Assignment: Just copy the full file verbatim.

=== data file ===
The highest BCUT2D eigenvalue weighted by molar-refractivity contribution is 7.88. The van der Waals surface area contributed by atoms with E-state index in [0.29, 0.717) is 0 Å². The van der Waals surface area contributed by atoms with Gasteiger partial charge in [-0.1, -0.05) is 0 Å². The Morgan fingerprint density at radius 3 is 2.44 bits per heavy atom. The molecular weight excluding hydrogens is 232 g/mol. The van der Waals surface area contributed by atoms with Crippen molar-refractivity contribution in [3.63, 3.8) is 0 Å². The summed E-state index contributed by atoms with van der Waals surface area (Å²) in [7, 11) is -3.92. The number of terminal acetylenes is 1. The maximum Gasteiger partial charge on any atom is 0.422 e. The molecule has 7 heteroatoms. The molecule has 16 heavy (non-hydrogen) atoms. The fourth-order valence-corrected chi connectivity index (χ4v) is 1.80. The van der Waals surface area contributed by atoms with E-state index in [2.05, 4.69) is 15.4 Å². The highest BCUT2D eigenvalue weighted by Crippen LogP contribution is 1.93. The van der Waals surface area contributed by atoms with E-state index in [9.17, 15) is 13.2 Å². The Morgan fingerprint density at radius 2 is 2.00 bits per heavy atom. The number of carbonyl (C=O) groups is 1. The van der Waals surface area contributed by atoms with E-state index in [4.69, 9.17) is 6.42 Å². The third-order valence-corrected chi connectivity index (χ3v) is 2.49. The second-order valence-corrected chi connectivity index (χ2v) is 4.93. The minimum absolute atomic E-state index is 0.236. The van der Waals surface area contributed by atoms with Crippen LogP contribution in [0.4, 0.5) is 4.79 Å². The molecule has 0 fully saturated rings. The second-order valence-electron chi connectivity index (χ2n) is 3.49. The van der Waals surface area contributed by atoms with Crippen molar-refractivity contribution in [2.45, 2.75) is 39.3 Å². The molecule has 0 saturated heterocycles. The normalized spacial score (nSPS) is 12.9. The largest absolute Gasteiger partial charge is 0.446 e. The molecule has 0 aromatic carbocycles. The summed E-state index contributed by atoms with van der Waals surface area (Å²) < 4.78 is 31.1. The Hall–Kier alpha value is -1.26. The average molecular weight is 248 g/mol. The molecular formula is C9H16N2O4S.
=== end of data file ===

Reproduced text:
The highest BCUT2D eigenvalue weighted by molar-refractivity contribution is 7.88. The van der Waals surface area contributed by atoms with E-state index in [0.29, 0.717) is 0 Å². The van der Waals surface area contributed by atoms with Gasteiger partial charge in [-0.1, -0.05) is 0 Å². The Morgan fingerprint density at radius 3 is 2.44 bits per heavy atom. The molecular weight excluding hydrogens is 232 g/mol. The van der Waals surface area contributed by atoms with Crippen molar-refractivity contribution in [3.63, 3.8) is 0 Å². The summed E-state index contributed by atoms with van der Waals surface area (Å²) in [7, 11) is -3.92. The number of terminal acetylenes is 1. The maximum Gasteiger partial charge on any atom is 0.422 e. The molecule has 7 heteroatoms. The molecule has 16 heavy (non-hydrogen) atoms. The fourth-order valence-corrected chi connectivity index (χ4v) is 1.80. The van der Waals surface area contributed by atoms with E-state index in [2.05, 4.69) is 15.4 Å². The highest BCUT2D eigenvalue weighted by Crippen LogP contribution is 1.93. The van der Waals surface area contributed by atoms with E-state index in [9.17, 15) is 13.2 Å². The Morgan fingerprint density at radius 2 is 2.00 bits per heavy atom. The number of carbonyl (C=O) groups is 1. The van der Waals surface area contributed by atoms with E-state index in [4.69, 9.17) is 6.42 Å². The third-order valence-corrected chi connectivity index (χ3v) is 2.49. The second-order valence-corrected chi connectivity index (χ2v) is 4.93. The minimum absolute atomic E-state index is 0.236. The van der Waals surface area contributed by atoms with Crippen LogP contribution in [0.4, 0.5) is 4.79 Å². The molecule has 0 fully saturated rings. The second-order valence-electron chi connectivity index (χ2n) is 3.49. The van der Waals surface area contributed by atoms with Crippen molar-refractivity contribution in [2.45, 2.75) is 39.3 Å². The molecule has 0 saturated heterocycles. The normalized spacial score (nSPS) is 12.9. The largest absolute Gasteiger partial charge is 0.446 e. The molecule has 0 aromatic carbocycles. The summed E-state index contributed by atoms with van der Waals surface area (Å²) < 4.78 is 31.1. The Hall–Kier alpha value is -1.26. The average molecular weight is 248 g/mol. The molecular formula is C9H16N2O4S.